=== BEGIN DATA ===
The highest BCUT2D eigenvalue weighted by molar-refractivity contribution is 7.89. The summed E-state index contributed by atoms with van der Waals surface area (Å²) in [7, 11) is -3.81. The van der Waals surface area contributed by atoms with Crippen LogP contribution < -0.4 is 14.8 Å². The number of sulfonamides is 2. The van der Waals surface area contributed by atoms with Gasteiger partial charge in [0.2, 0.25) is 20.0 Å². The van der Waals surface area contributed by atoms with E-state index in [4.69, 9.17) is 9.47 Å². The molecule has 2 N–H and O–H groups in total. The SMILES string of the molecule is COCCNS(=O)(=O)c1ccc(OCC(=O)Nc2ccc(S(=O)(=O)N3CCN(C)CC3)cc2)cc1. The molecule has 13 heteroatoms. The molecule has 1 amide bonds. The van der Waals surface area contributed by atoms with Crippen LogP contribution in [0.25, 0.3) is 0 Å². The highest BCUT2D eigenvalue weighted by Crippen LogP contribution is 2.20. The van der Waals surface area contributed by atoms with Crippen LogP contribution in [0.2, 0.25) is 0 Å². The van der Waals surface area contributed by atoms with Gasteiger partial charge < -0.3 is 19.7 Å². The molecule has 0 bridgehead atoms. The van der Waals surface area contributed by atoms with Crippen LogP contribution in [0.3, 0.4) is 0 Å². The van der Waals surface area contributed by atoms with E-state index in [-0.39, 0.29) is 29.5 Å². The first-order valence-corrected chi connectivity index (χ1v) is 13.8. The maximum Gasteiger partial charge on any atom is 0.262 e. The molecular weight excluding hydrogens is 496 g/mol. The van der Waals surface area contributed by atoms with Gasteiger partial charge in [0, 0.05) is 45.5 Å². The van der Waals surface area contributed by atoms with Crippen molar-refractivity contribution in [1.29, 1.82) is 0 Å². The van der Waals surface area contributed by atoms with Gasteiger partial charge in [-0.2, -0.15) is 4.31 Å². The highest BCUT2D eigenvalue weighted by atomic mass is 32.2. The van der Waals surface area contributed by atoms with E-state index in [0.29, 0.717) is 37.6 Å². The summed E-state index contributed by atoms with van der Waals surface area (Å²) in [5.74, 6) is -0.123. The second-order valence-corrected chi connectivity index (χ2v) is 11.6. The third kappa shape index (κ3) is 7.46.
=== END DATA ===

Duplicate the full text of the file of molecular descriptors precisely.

The highest BCUT2D eigenvalue weighted by molar-refractivity contribution is 7.89. The summed E-state index contributed by atoms with van der Waals surface area (Å²) in [7, 11) is -3.81. The van der Waals surface area contributed by atoms with Crippen LogP contribution < -0.4 is 14.8 Å². The number of sulfonamides is 2. The van der Waals surface area contributed by atoms with Gasteiger partial charge in [0.2, 0.25) is 20.0 Å². The van der Waals surface area contributed by atoms with E-state index in [4.69, 9.17) is 9.47 Å². The molecule has 2 N–H and O–H groups in total. The SMILES string of the molecule is COCCNS(=O)(=O)c1ccc(OCC(=O)Nc2ccc(S(=O)(=O)N3CCN(C)CC3)cc2)cc1. The molecule has 13 heteroatoms. The molecule has 1 amide bonds. The van der Waals surface area contributed by atoms with Crippen LogP contribution in [0.25, 0.3) is 0 Å². The highest BCUT2D eigenvalue weighted by Crippen LogP contribution is 2.20. The van der Waals surface area contributed by atoms with Crippen LogP contribution in [0.2, 0.25) is 0 Å². The van der Waals surface area contributed by atoms with Gasteiger partial charge < -0.3 is 19.7 Å². The molecule has 0 bridgehead atoms. The van der Waals surface area contributed by atoms with Crippen LogP contribution in [0.3, 0.4) is 0 Å². The van der Waals surface area contributed by atoms with E-state index in [-0.39, 0.29) is 29.5 Å². The first-order valence-corrected chi connectivity index (χ1v) is 13.8. The maximum Gasteiger partial charge on any atom is 0.262 e. The molecular weight excluding hydrogens is 496 g/mol. The van der Waals surface area contributed by atoms with Gasteiger partial charge in [0, 0.05) is 45.5 Å². The van der Waals surface area contributed by atoms with Crippen molar-refractivity contribution in [1.29, 1.82) is 0 Å². The van der Waals surface area contributed by atoms with Gasteiger partial charge in [-0.2, -0.15) is 4.31 Å². The highest BCUT2D eigenvalue weighted by atomic mass is 32.2. The van der Waals surface area contributed by atoms with E-state index in [0.29, 0.717) is 37.6 Å². The summed E-state index contributed by atoms with van der Waals surface area (Å²) in [5.74, 6) is -0.123. The second-order valence-corrected chi connectivity index (χ2v) is 11.6. The third kappa shape index (κ3) is 7.46.